What about hate words that are used in a joking way? As Chris Rock points out in his stand-up: ”It’s not always the word [that’s offensive], it’s the context in which the word is said.” To account for such varying intent, the researchers read each “hate-tweet” individually to determine a tweet’s sentiment as positive, negative, or neutral — and only negative tweets are shown on the map.

Though the study accurately depicts the hate of those Tweeters that managed to make it into the study, the map isn’t a perfect depiction of Twitter hate in the US. As Matt Peckham notes: people who haven’t enabled geotagging aren’t included in the study, meaning there could be more hateful tweets out there that haven’t been plotted. Also, more hate words exist than those Stephens chose to incorporate; when those other hate words aren’t counted, results are skewed. 

FJP: When social media becomes social meanie-a… - Krissy

 Image: Screenshot of The Geography of Hate Map

We Promise Not to Screw
Quick, someone teach the Yahoo social team how to use the Tumblr Twitter box. STAT.
Image: Automated tweet from Yahoo’s Tumblr to Yahoo CEO Marissa Mayer’s Twitter account.

We Promise Not to Screw

Quick, someone teach the Yahoo social team how to use the Tumblr Twitter box. STAT.

Image: Automated tweet from Yahoo’s Tumblr to Yahoo CEO Marissa Mayer’s Twitter account.

The Geography of a Tweet
A team of researchers lead by GDELT co-creator Kalev Leetaru gained access to the Twitter decahose last October and November and examined 1.5 billion tweets from 71 million users.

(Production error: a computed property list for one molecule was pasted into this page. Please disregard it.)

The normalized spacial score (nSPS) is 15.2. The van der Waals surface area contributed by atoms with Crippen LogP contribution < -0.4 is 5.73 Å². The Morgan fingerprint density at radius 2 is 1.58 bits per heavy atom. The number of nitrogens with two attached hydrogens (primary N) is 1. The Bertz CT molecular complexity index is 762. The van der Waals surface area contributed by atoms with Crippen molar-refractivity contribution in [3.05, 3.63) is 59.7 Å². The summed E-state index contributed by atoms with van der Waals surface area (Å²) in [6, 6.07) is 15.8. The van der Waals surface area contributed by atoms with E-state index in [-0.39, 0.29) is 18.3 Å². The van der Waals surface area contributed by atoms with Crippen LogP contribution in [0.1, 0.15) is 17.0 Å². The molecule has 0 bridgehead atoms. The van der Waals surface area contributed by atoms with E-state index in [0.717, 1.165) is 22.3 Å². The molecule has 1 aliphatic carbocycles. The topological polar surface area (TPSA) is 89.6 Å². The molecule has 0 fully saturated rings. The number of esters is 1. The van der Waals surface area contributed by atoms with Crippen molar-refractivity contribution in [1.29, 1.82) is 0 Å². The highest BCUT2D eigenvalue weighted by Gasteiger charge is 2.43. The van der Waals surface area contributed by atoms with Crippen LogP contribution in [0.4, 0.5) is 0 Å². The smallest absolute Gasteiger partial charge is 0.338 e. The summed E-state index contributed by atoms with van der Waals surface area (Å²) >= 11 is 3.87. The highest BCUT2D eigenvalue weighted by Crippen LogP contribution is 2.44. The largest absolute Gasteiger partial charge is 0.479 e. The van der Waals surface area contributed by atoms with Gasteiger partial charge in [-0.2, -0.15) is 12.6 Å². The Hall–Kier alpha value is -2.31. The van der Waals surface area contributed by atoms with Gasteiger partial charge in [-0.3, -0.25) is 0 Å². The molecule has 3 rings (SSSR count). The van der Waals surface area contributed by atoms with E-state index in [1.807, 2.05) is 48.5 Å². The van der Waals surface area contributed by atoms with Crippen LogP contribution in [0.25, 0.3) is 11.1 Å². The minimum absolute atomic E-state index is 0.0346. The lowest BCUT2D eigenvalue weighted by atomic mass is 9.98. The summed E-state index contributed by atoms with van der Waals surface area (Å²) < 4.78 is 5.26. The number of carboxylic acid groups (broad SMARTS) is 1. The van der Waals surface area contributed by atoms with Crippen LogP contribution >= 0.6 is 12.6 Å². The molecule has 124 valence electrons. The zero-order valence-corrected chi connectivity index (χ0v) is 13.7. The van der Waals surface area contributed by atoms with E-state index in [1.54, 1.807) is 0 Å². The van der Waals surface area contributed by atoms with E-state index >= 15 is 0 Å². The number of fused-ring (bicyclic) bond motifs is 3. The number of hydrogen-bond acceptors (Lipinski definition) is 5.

Among the many things they parsed from the two terabytes of data was the average physical distance between an original tweet its retweet: Some 749 miles (1205 km).
For @ mentions, the average distance between one user referencing another when exact geolocation is known is 744 miles (1197 km).
The paper, Mapping the Global Twitter Heartbeat: The Geography of Twitter, also includes the geographic difference between mainstream news media and news items from Twitter:

Mainstream media appears to have significantly less coverage of Latin America and vastly better greater of Africa. It also covers China and Iran much more strongly, given their bans on Twitter, as well as having enhanced coverage of India and the Western half of the United States. Overall, mainstream media appears to have more even coverage, with less clustering around major cities.

Image: Detail, Network map showing locations of users retweeting other users (geocoded Twitter Decahose tweets 23 October 2012 to 30 November 2012), via FirstMonday.org. Select to embiggen.

The Geography of a Tweet

A team of researchers lead by GDELT co-creator Kalev Leetaru gained access to the Twitter decahose last October and November and examined 1.5 billion tweets from 71 million users.

Among the many things they parsed from the two terabytes of data was the average physical distance between an original tweet its retweet: Some 749 miles (1205 km).

For @ mentions, the average distance between one user referencing another when exact geolocation is known is 744 miles (1197 km).

The paper, Mapping the Global Twitter Heartbeat: The Geography of Twitter, also includes the geographic difference between mainstream news media and news items from Twitter:

Mainstream media appears to have significantly less coverage of Latin America and vastly better greater of Africa. It also covers China and Iran much more strongly, given their bans on Twitter, as well as having enhanced coverage of India and the Western half of the United States. Overall, mainstream media appears to have more even coverage, with less clustering around major cities.

Image: Detail, Network map showing locations of users retweeting other users (geocoded Twitter Decahose tweets 23 October 2012 to 30 November 2012), via FirstMonday.org. Select to embiggen.